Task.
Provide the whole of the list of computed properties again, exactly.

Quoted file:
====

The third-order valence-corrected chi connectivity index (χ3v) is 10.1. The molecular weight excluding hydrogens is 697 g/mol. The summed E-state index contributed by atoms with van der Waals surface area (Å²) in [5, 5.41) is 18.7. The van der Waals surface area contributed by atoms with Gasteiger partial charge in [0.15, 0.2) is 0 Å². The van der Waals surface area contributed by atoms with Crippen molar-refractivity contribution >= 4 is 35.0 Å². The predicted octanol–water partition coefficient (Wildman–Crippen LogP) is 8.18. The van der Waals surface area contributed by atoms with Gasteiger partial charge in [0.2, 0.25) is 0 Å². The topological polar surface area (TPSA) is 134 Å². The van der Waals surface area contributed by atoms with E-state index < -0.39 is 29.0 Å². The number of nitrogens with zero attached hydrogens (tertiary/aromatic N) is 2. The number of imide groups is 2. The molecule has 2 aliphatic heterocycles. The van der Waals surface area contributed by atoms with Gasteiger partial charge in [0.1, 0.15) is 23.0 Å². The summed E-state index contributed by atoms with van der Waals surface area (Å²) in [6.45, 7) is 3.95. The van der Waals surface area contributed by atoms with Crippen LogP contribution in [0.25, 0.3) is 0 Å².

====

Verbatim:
The third-order valence-corrected chi connectivity index (χ3v) is 10.1. The molecular weight excluding hydrogens is 697 g/mol. The summed E-state index contributed by atoms with van der Waals surface area (Å²) in [5, 5.41) is 18.7. The van der Waals surface area contributed by atoms with Gasteiger partial charge in [0.15, 0.2) is 0 Å². The van der Waals surface area contributed by atoms with Crippen molar-refractivity contribution >= 4 is 35.0 Å². The predicted octanol–water partition coefficient (Wildman–Crippen LogP) is 8.18. The van der Waals surface area contributed by atoms with Gasteiger partial charge in [0.2, 0.25) is 0 Å². The topological polar surface area (TPSA) is 134 Å². The van der Waals surface area contributed by atoms with E-state index < -0.39 is 29.0 Å². The number of nitrogens with zero attached hydrogens (tertiary/aromatic N) is 2. The number of imide groups is 2. The molecule has 2 aliphatic heterocycles. The van der Waals surface area contributed by atoms with Gasteiger partial charge in [0.1, 0.15) is 23.0 Å². The summed E-state index contributed by atoms with van der Waals surface area (Å²) in [6.45, 7) is 3.95. The van der Waals surface area contributed by atoms with Crippen LogP contribution in [0.25, 0.3) is 0 Å².